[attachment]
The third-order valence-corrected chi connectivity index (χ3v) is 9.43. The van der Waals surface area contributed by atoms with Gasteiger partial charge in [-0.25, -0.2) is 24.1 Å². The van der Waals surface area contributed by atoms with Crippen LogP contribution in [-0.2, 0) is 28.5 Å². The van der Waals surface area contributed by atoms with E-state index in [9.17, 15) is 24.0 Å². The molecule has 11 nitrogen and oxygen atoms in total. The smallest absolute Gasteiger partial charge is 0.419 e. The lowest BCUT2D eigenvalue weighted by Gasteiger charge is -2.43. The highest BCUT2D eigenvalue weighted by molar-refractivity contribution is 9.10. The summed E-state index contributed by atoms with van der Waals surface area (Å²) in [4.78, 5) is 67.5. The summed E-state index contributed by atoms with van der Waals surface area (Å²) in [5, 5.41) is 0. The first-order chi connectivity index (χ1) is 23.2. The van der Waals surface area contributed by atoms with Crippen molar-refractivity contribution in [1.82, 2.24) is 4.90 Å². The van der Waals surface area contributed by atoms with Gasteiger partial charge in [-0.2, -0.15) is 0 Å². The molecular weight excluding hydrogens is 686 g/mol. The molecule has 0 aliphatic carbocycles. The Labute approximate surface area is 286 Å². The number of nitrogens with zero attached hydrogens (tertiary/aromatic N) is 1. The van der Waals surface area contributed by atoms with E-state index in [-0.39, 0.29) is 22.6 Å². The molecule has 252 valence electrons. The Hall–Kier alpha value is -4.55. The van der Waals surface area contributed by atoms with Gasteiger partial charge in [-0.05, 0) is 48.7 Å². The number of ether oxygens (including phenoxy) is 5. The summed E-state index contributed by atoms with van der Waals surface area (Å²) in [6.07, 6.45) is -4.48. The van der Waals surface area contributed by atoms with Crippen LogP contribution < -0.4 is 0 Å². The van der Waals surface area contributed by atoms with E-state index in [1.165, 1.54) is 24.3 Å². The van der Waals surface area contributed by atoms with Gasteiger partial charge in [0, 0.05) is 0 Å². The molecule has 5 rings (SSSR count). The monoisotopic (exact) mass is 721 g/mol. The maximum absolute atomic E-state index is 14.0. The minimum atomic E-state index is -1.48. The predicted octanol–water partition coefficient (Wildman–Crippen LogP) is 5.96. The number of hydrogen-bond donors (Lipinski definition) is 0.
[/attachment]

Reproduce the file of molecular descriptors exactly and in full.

The third-order valence-corrected chi connectivity index (χ3v) is 9.43. The van der Waals surface area contributed by atoms with Gasteiger partial charge in [-0.25, -0.2) is 24.1 Å². The van der Waals surface area contributed by atoms with Crippen LogP contribution in [-0.2, 0) is 28.5 Å². The van der Waals surface area contributed by atoms with E-state index in [9.17, 15) is 24.0 Å². The molecule has 11 nitrogen and oxygen atoms in total. The smallest absolute Gasteiger partial charge is 0.419 e. The lowest BCUT2D eigenvalue weighted by Gasteiger charge is -2.43. The highest BCUT2D eigenvalue weighted by molar-refractivity contribution is 9.10. The summed E-state index contributed by atoms with van der Waals surface area (Å²) in [4.78, 5) is 67.5. The summed E-state index contributed by atoms with van der Waals surface area (Å²) in [5, 5.41) is 0. The first-order chi connectivity index (χ1) is 23.2. The van der Waals surface area contributed by atoms with Crippen molar-refractivity contribution in [1.82, 2.24) is 4.90 Å². The van der Waals surface area contributed by atoms with Gasteiger partial charge in [-0.2, -0.15) is 0 Å². The molecular weight excluding hydrogens is 686 g/mol. The molecule has 0 aliphatic carbocycles. The Labute approximate surface area is 286 Å². The number of nitrogens with zero attached hydrogens (tertiary/aromatic N) is 1. The van der Waals surface area contributed by atoms with E-state index in [-0.39, 0.29) is 22.6 Å². The molecule has 252 valence electrons. The Hall–Kier alpha value is -4.55. The van der Waals surface area contributed by atoms with Gasteiger partial charge in [-0.05, 0) is 48.7 Å². The number of ether oxygens (including phenoxy) is 5. The summed E-state index contributed by atoms with van der Waals surface area (Å²) in [6.07, 6.45) is -4.48. The van der Waals surface area contributed by atoms with Crippen LogP contribution < -0.4 is 0 Å². The van der Waals surface area contributed by atoms with E-state index in [1.165, 1.54) is 24.3 Å². The van der Waals surface area contributed by atoms with Gasteiger partial charge in [0, 0.05) is 0 Å². The molecule has 5 rings (SSSR count). The monoisotopic (exact) mass is 721 g/mol. The maximum absolute atomic E-state index is 14.0. The minimum atomic E-state index is -1.48. The predicted octanol–water partition coefficient (Wildman–Crippen LogP) is 5.96. The number of hydrogen-bond donors (Lipinski definition) is 0.